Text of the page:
Canadian Security Magazine

The Good Wife features Communications Security Establishment

By Jim Bronskill for The Canadian Press   

News Public Sector

OTTAWA — It's among the most secretive agencies in Canada.

But one project officer at the Communications Security Establishment, the electronic spy service, was “very excited” about seeing the CSE portrayed in an April episode of the popular CBS television series “The Good Wife.”

Internal emails obtained by The Canadian Press under the Access to Information Act reveal the drama about a Chicago law firm captured the attention of the CSE, which is usually preoccupied with monitoring terrorists and foreign agents.

“Just wanted to share something with you all,” wrote the project officer — whose name was deleted for security reasons — the morning after the program aired.

“At our meeting last week we were talking about how nice it would be for TV shows to mention CSE … well … last night I was watching a show that I never watch, ‘The Good Wife,’ and CSE was mentioned about 2-3 times.


“I was very excited and thought it was funny that we were just talking about this.”

The episode took dedicated lawyers Alicia Florrick and Lucca Quinn to Toronto to help a whistleblower on the run from the U.S. National Security Agency, the CSE’s American counterpart.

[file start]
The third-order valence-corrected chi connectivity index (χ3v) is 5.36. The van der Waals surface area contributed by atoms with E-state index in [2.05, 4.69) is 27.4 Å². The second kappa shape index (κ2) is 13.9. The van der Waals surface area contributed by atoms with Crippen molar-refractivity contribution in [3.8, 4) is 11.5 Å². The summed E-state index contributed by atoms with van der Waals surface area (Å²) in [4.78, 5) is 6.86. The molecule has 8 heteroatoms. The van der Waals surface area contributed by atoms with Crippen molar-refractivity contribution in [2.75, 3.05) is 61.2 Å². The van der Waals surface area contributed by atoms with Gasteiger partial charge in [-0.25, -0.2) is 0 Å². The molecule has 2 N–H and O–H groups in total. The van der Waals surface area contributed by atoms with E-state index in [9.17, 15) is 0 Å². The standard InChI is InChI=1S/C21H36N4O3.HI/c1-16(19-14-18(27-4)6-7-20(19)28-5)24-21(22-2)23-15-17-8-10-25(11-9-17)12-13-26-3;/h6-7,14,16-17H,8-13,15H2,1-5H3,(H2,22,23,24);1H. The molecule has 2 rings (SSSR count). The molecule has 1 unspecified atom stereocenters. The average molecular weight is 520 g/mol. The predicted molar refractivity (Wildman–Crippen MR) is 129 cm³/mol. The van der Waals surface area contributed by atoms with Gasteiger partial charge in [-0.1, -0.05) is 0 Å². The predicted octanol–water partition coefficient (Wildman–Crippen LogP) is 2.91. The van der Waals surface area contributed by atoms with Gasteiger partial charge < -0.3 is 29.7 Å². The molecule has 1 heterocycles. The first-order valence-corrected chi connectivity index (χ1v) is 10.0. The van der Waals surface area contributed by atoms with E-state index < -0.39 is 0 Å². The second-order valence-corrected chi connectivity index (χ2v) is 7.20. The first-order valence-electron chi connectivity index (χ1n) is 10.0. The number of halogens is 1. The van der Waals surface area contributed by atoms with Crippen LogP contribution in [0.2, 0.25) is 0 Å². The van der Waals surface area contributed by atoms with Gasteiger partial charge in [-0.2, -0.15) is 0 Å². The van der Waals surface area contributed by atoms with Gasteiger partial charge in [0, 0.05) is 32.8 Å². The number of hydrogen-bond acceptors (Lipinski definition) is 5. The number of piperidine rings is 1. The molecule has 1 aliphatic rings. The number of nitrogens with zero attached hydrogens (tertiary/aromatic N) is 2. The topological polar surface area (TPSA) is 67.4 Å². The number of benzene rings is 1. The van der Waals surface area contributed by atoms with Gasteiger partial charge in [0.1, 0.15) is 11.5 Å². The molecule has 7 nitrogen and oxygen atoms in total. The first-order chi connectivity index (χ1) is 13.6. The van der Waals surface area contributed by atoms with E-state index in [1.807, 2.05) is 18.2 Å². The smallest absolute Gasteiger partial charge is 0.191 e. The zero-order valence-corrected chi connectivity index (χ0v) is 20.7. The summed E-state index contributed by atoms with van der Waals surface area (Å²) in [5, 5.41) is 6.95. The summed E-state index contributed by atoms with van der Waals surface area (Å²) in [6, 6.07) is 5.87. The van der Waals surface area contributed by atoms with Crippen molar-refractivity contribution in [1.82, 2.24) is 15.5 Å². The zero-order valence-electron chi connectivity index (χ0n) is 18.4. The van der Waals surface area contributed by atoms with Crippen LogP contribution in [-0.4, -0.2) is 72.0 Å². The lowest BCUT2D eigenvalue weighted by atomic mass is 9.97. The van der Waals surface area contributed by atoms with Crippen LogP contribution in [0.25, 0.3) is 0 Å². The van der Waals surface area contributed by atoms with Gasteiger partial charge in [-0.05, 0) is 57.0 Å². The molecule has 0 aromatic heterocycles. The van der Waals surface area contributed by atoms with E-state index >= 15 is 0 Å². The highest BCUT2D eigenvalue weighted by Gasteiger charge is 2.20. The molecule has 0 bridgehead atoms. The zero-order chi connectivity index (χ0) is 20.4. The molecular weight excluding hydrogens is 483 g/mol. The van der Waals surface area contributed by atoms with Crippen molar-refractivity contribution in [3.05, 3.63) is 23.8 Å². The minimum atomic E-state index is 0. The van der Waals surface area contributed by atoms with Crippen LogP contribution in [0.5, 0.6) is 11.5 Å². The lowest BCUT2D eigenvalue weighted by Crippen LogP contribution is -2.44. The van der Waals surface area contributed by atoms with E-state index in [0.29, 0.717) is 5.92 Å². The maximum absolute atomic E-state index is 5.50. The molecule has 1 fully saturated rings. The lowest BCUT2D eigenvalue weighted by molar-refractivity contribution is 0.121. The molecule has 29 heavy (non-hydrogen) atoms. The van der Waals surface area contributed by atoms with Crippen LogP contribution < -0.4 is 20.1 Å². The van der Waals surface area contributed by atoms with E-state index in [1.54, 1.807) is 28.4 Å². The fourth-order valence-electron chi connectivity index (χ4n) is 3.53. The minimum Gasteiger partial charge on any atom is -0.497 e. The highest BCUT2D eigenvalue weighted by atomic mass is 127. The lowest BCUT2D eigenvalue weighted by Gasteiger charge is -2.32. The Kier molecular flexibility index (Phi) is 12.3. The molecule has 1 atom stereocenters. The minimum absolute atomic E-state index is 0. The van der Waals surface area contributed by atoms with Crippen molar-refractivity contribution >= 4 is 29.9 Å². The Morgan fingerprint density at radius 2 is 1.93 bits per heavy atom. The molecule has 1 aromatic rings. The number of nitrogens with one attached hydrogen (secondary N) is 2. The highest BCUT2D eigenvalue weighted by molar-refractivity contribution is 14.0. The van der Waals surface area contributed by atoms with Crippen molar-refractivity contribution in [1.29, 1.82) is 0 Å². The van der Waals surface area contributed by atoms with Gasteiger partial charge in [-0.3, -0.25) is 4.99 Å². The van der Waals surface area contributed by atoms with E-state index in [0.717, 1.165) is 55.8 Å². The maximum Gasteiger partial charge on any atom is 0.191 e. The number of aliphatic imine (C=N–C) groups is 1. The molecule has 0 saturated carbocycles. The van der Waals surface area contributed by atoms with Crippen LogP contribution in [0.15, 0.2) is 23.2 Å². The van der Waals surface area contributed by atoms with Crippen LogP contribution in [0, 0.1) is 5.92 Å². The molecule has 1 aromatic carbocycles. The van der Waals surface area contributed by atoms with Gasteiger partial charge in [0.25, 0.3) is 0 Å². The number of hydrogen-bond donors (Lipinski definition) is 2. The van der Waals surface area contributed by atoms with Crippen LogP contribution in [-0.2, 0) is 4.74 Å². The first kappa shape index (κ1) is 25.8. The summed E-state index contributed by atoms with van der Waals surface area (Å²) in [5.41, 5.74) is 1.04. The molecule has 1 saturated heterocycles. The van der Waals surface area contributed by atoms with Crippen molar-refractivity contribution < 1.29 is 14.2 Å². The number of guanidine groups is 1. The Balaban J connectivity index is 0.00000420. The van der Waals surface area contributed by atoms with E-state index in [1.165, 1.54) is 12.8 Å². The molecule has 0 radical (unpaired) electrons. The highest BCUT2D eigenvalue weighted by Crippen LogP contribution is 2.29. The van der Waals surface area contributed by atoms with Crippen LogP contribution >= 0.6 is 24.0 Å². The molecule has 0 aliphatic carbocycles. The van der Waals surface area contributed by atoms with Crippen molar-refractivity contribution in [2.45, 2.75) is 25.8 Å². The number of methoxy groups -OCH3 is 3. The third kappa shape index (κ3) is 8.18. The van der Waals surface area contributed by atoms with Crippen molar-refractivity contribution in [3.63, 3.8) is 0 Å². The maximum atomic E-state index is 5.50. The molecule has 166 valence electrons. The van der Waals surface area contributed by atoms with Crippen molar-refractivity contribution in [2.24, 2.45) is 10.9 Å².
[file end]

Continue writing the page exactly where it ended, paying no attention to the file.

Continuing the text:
Much of the hour was devoted to clearly tongue-in-cheek references to Toronto as litter-free and the U.S. as a “land of guns and gangs” with inferior health care.

Surveillance of Florrick by the NSA added spooky intrigue to several instalments of the series, which ended its seven-year run in May. In Toronto, she and Quinn employ a little trickery to win safe haven for the American whistleblower.

The CSE comes across as a cubicle farm of tech-savvy young Canucks who, naturally, root for the Toronto Blue Jays.

The portrayal of the Canadian agency was fictional and “done without input from CSE,” said Ryan Foreman, a spokesman for the Ottawa-based spy service.

The project officer’s comments stemmed from the CSE’s increasing efforts to educate the public about the agency’s “vital work in helping protect Canadians and Canada’s security,” he said.

“In addition, as we are always looking to recruit the best and brightest to join our unique and talented workforce, more exposure through things like mentions in TV shows help further build awareness of CSE among potential job applicants.”

The agency has been thrust into the spotlight in recent years due to the disclosures about NSA surveillance — and some CSE operations — by real-life whistleblower Edward Snowden, a former U.S. spy contractor.

In turn, the CSE has tried to explain more about what it does — with obvious limits — to help shape public opinion.

Like the domestic Canadian Security Intelligence Service, the CSE even has a Twitter account. On Wednesday, the electronic spy service tweeted: “It’s nice when our vital work is noticed by Hollywood, but we’re still holding out hope for a shout out in ‘The Beachcombers.'”

It seems unlikely, unless the CSE has inside intelligence: the venerable Canadian show signed off in 1990.

News from © Canadian Press Enterprises Inc. 2016

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